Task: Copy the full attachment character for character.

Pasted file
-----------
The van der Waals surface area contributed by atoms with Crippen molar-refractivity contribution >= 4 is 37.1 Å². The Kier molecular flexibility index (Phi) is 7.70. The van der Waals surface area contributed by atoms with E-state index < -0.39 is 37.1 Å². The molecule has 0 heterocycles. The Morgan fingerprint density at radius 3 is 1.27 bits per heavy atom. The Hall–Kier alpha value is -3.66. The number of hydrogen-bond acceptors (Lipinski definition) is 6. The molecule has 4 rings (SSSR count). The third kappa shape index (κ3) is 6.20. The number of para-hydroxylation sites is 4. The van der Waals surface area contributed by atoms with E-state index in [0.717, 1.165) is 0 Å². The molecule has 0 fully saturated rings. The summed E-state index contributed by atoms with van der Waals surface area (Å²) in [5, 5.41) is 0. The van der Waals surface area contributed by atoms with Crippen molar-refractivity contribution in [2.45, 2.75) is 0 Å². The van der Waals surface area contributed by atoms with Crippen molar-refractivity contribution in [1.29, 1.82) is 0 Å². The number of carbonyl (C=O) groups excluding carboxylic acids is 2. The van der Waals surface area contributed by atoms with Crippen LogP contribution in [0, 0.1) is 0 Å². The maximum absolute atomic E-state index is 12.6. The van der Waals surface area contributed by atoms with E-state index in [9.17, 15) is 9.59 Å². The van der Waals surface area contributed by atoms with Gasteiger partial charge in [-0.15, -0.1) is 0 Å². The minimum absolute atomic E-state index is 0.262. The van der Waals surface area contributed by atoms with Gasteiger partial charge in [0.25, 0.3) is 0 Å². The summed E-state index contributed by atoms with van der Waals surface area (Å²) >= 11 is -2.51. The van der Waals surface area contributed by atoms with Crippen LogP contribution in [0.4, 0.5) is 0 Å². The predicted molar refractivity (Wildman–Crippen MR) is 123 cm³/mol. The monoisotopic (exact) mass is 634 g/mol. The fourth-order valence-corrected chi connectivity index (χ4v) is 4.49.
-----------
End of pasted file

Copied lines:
The van der Waals surface area contributed by atoms with Crippen molar-refractivity contribution >= 4 is 37.1 Å². The Kier molecular flexibility index (Phi) is 7.70. The van der Waals surface area contributed by atoms with E-state index < -0.39 is 37.1 Å². The molecule has 0 heterocycles. The Morgan fingerprint density at radius 3 is 1.27 bits per heavy atom. The Hall–Kier alpha value is -3.66. The number of hydrogen-bond acceptors (Lipinski definition) is 6. The molecule has 4 rings (SSSR count). The third kappa shape index (κ3) is 6.20. The number of para-hydroxylation sites is 4. The van der Waals surface area contributed by atoms with E-state index in [0.717, 1.165) is 0 Å². The molecule has 0 fully saturated rings. The summed E-state index contributed by atoms with van der Waals surface area (Å²) in [5, 5.41) is 0. The van der Waals surface area contributed by atoms with Crippen molar-refractivity contribution in [2.45, 2.75) is 0 Å². The van der Waals surface area contributed by atoms with Crippen molar-refractivity contribution in [1.29, 1.82) is 0 Å². The number of carbonyl (C=O) groups excluding carboxylic acids is 2. The van der Waals surface area contributed by atoms with Crippen LogP contribution in [0, 0.1) is 0 Å². The maximum absolute atomic E-state index is 12.6. The van der Waals surface area contributed by atoms with E-state index in [9.17, 15) is 9.59 Å². The van der Waals surface area contributed by atoms with Gasteiger partial charge in [-0.15, -0.1) is 0 Å². The minimum absolute atomic E-state index is 0.262. The van der Waals surface area contributed by atoms with Gasteiger partial charge in [0.25, 0.3) is 0 Å². The summed E-state index contributed by atoms with van der Waals surface area (Å²) >= 11 is -2.51. The van der Waals surface area contributed by atoms with Crippen LogP contribution in [0.4, 0.5) is 0 Å². The predicted molar refractivity (Wildman–Crippen MR) is 123 cm³/mol. The monoisotopic (exact) mass is 634 g/mol. The fourth-order valence-corrected chi connectivity index (χ4v) is 4.49.